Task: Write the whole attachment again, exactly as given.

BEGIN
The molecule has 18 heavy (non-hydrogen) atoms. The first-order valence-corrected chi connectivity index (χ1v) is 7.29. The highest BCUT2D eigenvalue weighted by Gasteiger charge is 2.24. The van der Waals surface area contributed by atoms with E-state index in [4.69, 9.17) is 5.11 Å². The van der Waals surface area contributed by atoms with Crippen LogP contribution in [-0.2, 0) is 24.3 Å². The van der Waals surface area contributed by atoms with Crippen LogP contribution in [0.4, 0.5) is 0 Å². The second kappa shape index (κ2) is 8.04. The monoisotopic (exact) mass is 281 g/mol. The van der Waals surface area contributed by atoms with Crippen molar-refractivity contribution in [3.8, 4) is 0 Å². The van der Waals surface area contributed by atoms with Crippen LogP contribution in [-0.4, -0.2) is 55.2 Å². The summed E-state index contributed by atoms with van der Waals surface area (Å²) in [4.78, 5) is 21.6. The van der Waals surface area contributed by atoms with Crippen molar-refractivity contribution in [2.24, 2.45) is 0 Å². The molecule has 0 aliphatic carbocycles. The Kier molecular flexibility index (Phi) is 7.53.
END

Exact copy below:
The molecule has 18 heavy (non-hydrogen) atoms. The first-order valence-corrected chi connectivity index (χ1v) is 7.29. The highest BCUT2D eigenvalue weighted by Gasteiger charge is 2.24. The van der Waals surface area contributed by atoms with E-state index in [4.69, 9.17) is 5.11 Å². The van der Waals surface area contributed by atoms with Crippen LogP contribution in [-0.2, 0) is 24.3 Å². The van der Waals surface area contributed by atoms with Crippen LogP contribution in [0.4, 0.5) is 0 Å². The second kappa shape index (κ2) is 8.04. The monoisotopic (exact) mass is 281 g/mol. The van der Waals surface area contributed by atoms with Crippen molar-refractivity contribution in [3.8, 4) is 0 Å². The van der Waals surface area contributed by atoms with Crippen LogP contribution in [-0.4, -0.2) is 55.2 Å². The summed E-state index contributed by atoms with van der Waals surface area (Å²) in [4.78, 5) is 21.6. The van der Waals surface area contributed by atoms with Crippen molar-refractivity contribution in [2.24, 2.45) is 0 Å². The molecule has 0 aliphatic carbocycles. The Kier molecular flexibility index (Phi) is 7.53.